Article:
Reviews for Where's My Teddy?


Kirkus Reviews 1992 July
Deftly rhymed and set on large double spreads dramatizing the size difference between its protagonists, an amusing variant on McCloskey's Blueberries for Sal. Tiny and wide-eyed, ``Eddie's off to find his teddy./Eddie's teddy's name is Freddie.'' Venturing among the forest's towering trees, he happens on a giant teddy bear; but now an enormous real bear arrives, cuddling Eddie's much smaller but otherwise identical teddy. Both Eddie and the bear turn tail and flee, and are last seen huddled in their own beds, each clutching his own teddy. The striking, expressive watercolors are just right for this satisfying, nicely symmetrical tale. A fine choice for lap or group. (Picture book. 2-7) Copyright 1999 Kirkus Reviews

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Publishers Weekly Reviews 1992 July #1
Given its mistaken identities and characters meandering through the woods, this irresistible bedtime story is faintly reminiscent of certain Shakespearean comedies and the cartoonlike characters in Calvin and Hobbes. When little Eddie braves the ``dark and horrible'' woods to look for his lost teddy bear Freddie, he confuses a real bear's giant teddy with his own. ``How did you get to be this size?'' he asks. Elsewhere in the woods, the real bear is sobbing over Eddie's Freddie, thinking his own teddy bear has shrunk. Alborough ( Beaky ) cleverly plots the confrontation scene as the real bear ``stomps toward . . . the giant teddy and Eddie,'' and by book's end both real bear and Eddie are reassuringly tucked in their respective beds, ``huddled and cuddled with their own little teds.'' Alborough's verse adroitly employs kid-pleasing rhythms and repetitions, while his watercolor, crayon and pencil drawings underscore the broad comedy of this perfectly satisfying scenario of scary fun. Ages 3-up. (Aug.) Copyright 1992 Cahners Business Information.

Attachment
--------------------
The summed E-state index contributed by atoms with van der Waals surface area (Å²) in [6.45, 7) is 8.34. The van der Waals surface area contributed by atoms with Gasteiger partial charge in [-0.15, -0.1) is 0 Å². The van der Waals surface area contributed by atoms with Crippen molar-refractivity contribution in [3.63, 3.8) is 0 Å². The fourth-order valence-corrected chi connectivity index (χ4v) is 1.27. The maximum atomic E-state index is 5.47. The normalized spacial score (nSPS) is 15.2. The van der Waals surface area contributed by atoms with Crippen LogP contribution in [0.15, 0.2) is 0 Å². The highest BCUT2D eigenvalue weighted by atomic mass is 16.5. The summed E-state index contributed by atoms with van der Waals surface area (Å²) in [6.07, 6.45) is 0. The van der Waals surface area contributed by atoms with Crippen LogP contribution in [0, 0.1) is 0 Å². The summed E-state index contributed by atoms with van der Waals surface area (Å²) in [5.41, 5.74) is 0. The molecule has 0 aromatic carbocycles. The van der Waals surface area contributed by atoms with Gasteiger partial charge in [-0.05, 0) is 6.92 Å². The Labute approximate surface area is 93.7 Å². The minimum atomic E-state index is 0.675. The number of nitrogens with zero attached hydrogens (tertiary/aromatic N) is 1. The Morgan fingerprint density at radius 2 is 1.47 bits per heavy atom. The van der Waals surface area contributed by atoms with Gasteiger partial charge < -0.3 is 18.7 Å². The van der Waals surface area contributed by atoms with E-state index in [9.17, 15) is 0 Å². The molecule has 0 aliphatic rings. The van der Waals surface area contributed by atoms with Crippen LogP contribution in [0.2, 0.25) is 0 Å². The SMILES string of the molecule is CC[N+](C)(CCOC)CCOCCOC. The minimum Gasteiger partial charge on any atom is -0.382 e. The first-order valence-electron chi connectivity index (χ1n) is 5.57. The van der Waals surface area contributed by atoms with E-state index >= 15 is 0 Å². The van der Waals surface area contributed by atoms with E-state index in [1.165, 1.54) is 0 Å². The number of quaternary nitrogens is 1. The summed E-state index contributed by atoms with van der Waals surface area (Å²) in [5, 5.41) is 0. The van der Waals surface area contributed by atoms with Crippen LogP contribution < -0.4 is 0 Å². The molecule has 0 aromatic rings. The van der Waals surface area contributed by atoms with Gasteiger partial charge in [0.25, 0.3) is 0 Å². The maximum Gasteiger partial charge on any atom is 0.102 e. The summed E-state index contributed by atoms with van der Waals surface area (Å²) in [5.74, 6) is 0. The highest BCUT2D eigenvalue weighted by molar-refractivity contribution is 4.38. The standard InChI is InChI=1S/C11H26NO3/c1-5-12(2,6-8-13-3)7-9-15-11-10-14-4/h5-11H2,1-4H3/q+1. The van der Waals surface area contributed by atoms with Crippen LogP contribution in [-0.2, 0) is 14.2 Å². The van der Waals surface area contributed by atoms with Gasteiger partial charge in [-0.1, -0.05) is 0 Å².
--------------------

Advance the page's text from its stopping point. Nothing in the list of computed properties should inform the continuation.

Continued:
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School Library Journal Reviews 1992 August
PreS-- Oversized pages covered with tall, leafy green trees set the stage for and reinforce the mood of this farcical tale of lost teddies. Reminiscent of McCloskey's Blueberries for Sal (Viking, 1948), the story tells of the mix-up of two stuffed toys, one belonging to a small boy and the other to a giant bear. The rhyming text will keep readers turning pages, while their fear of the unknown and the ensuing visual absurdity will keep them riveted. Although the real bear looms ominously large at first, he becomes less of a threat once it becomes clear that his only concern is his own teddy and not the trembling boy. Children will be reassured to find that creatures big and small need their steady comforts. --Martha Topol, Northwestern Michigan College, Traverse City, MI Copyright 1992 Cahners Business Information.

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